Bobridge, Olympic champion Kim Brennan and rower Alexander Belonogoff feature on a third list released by the hackers who stole the medical records from WADA's data storage system relating to Therapeutic Use Exemptions (TUEs) granted to athletes.
The three-time world champion and Olympic pursuit silver medallist Bobridge, who was diagnosed with rheumatoid arthritis in 2010, was prescribed with prednisolone and glucocorticoids over a five-year period.
Bobridge said on Twitter that the exemptions were legitimate and were designed to treat his rheumatoid arthritis.
“Regarding the WADA hacks and "leaks"of my personal information I'd like to make it clear I have no problem with this info becoming public," he said.
“It is widely known that I have rheumatoid arthritis that, at times has left me barely able to grip the handlebars.
“I have taken appropriate medication for this terrible disease according to the UCI rules with their written permission.
The Australians were three of 11 athletes named on Friday along with British track star Laura Trott and double Olympic boxing champion Nicola Adams.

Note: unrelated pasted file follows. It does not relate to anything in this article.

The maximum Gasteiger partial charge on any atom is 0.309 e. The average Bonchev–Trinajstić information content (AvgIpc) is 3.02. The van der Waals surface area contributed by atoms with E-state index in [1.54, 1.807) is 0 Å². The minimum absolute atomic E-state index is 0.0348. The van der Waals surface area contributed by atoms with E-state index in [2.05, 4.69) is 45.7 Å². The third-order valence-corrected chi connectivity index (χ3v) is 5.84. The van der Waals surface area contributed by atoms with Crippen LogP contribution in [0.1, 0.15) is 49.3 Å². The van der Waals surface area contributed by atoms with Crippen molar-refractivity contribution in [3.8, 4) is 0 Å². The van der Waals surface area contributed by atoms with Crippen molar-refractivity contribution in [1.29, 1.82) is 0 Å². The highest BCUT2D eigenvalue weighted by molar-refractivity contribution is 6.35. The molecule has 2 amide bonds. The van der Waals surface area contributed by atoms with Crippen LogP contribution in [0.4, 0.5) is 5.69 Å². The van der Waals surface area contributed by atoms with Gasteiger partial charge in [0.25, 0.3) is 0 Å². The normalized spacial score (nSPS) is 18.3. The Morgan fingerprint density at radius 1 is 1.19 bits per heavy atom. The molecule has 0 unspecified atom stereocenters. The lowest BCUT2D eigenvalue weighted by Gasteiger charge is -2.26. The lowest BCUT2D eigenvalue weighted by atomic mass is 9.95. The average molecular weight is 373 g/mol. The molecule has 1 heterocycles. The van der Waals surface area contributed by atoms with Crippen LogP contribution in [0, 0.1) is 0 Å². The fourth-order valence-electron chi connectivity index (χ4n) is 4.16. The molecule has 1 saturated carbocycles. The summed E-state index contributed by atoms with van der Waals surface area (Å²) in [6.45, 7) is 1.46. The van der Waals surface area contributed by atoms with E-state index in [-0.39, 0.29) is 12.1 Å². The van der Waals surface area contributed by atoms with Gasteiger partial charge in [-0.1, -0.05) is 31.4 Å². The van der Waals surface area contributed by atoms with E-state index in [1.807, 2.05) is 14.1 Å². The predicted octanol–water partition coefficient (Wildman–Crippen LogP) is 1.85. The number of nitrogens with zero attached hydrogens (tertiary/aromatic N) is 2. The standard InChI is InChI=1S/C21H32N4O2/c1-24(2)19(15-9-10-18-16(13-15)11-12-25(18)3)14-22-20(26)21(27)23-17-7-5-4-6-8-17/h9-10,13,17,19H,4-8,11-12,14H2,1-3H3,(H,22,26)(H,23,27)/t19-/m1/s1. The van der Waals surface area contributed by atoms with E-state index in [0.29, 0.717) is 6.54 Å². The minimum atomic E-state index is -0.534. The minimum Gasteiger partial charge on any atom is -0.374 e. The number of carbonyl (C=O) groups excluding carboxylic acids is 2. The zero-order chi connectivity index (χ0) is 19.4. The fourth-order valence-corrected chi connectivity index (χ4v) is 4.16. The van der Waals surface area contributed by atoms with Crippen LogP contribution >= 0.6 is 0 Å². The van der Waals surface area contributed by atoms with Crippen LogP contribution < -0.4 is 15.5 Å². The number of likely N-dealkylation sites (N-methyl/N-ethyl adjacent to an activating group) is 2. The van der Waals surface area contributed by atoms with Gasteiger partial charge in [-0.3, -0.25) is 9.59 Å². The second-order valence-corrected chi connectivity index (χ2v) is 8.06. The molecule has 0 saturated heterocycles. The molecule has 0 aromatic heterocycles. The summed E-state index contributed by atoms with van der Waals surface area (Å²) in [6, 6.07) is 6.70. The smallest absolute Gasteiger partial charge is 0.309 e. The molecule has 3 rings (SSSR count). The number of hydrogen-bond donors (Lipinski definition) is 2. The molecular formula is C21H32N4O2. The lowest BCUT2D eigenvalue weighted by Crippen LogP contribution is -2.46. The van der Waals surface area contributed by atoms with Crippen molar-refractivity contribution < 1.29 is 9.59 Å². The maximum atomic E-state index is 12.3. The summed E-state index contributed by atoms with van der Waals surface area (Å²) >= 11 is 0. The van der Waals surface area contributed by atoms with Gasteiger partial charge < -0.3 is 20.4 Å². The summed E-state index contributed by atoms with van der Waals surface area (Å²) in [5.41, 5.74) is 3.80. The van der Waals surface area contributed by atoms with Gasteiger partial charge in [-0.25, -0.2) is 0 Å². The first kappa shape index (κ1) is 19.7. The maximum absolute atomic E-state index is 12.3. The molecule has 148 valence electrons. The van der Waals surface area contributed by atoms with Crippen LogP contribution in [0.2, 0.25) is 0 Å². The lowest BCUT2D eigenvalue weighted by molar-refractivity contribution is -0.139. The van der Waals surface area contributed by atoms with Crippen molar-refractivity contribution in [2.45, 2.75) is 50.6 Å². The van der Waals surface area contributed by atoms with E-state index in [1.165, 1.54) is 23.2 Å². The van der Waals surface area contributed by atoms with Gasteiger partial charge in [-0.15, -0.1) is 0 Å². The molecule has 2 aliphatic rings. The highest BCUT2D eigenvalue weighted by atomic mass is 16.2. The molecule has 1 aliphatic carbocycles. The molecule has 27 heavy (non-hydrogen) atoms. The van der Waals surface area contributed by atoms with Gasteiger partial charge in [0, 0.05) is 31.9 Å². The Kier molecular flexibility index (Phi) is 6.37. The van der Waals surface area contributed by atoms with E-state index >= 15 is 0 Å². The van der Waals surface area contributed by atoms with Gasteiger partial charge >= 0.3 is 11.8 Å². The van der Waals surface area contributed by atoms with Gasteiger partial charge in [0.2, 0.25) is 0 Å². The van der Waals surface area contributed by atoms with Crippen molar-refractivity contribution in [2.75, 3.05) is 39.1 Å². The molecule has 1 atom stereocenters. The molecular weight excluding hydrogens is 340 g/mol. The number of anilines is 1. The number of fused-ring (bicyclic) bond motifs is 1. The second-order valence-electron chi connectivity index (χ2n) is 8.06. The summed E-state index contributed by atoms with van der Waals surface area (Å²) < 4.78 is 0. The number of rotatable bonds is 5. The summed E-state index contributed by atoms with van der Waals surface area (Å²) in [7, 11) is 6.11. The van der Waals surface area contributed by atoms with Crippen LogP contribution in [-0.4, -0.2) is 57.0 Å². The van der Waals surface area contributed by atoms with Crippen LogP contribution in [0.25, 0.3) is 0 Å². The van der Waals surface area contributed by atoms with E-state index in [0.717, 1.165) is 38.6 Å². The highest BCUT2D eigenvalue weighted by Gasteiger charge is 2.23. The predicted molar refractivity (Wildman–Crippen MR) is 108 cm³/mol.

The Australian Sports Anti-Doping Authority (ASADA) didn't take long to respond to the release of the medical records, making it clear "such exemptions do not constitute doping."
"Despite the efforts of the hackers to twist these exemptions to prove foul play, in obtaining a TUE the athletes have operated entirely within the rules of clean, fair sport," read ASADA's statement.
"TUEs exist so that athletes who suffer from legitimate medical conditions can seek treatment.
"In the case of the three Australian TUEs leaked today, the athletes were approved to use medication to treat serious medical conditions, including allergic reactions and rheumatoid arthritis.
"Such exemptions do not constitute doping."
Earlier this week US gymnastics superstar Simone Biles, and Serena and Venus Williams had their TUEs leaked online along with cycling champions Chris Froome and Sir Bradley Wiggins.
The International Olympic Committee called the leaks an "outrageous" breach of confidentiality and have offered to assist WADA in communicating with Russian authorities over the matter.
Russian President Vladimir Putin, whose nation's track and field athletes were banned from competing in Rio, along with their Paralympians, claimed the records raise a lot of questions.
"It seems as if healthy athletes are taking drugs legally that are prohibited for others, and people who are clearly suffering from serious illnesses, major disabilities, are suspected of taking some kind of substances and banned from the Paralympic Games," Putin told Russian news agency TASS.